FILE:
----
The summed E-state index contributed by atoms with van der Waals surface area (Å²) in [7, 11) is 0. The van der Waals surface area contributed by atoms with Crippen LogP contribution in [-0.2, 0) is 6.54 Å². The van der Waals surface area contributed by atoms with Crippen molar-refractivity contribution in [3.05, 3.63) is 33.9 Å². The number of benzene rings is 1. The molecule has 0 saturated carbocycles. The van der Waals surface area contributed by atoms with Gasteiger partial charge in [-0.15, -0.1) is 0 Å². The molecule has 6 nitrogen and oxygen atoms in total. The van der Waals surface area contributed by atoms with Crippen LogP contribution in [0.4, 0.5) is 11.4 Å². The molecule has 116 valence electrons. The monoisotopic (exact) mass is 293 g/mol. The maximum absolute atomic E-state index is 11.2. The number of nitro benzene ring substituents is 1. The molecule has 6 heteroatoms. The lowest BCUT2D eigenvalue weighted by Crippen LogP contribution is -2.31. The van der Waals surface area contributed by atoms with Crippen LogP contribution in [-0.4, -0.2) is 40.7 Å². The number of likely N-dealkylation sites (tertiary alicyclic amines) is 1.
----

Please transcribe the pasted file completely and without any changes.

The summed E-state index contributed by atoms with van der Waals surface area (Å²) in [7, 11) is 0. The van der Waals surface area contributed by atoms with Crippen LogP contribution in [-0.2, 0) is 6.54 Å². The van der Waals surface area contributed by atoms with Crippen molar-refractivity contribution in [3.05, 3.63) is 33.9 Å². The number of benzene rings is 1. The molecule has 0 saturated carbocycles. The van der Waals surface area contributed by atoms with Gasteiger partial charge in [-0.15, -0.1) is 0 Å². The molecule has 6 nitrogen and oxygen atoms in total. The van der Waals surface area contributed by atoms with Crippen LogP contribution in [0.4, 0.5) is 11.4 Å². The molecule has 116 valence electrons. The monoisotopic (exact) mass is 293 g/mol. The maximum absolute atomic E-state index is 11.2. The number of nitro benzene ring substituents is 1. The molecule has 6 heteroatoms. The lowest BCUT2D eigenvalue weighted by Crippen LogP contribution is -2.31. The van der Waals surface area contributed by atoms with Crippen LogP contribution in [-0.4, -0.2) is 40.7 Å². The number of likely N-dealkylation sites (tertiary alicyclic amines) is 1.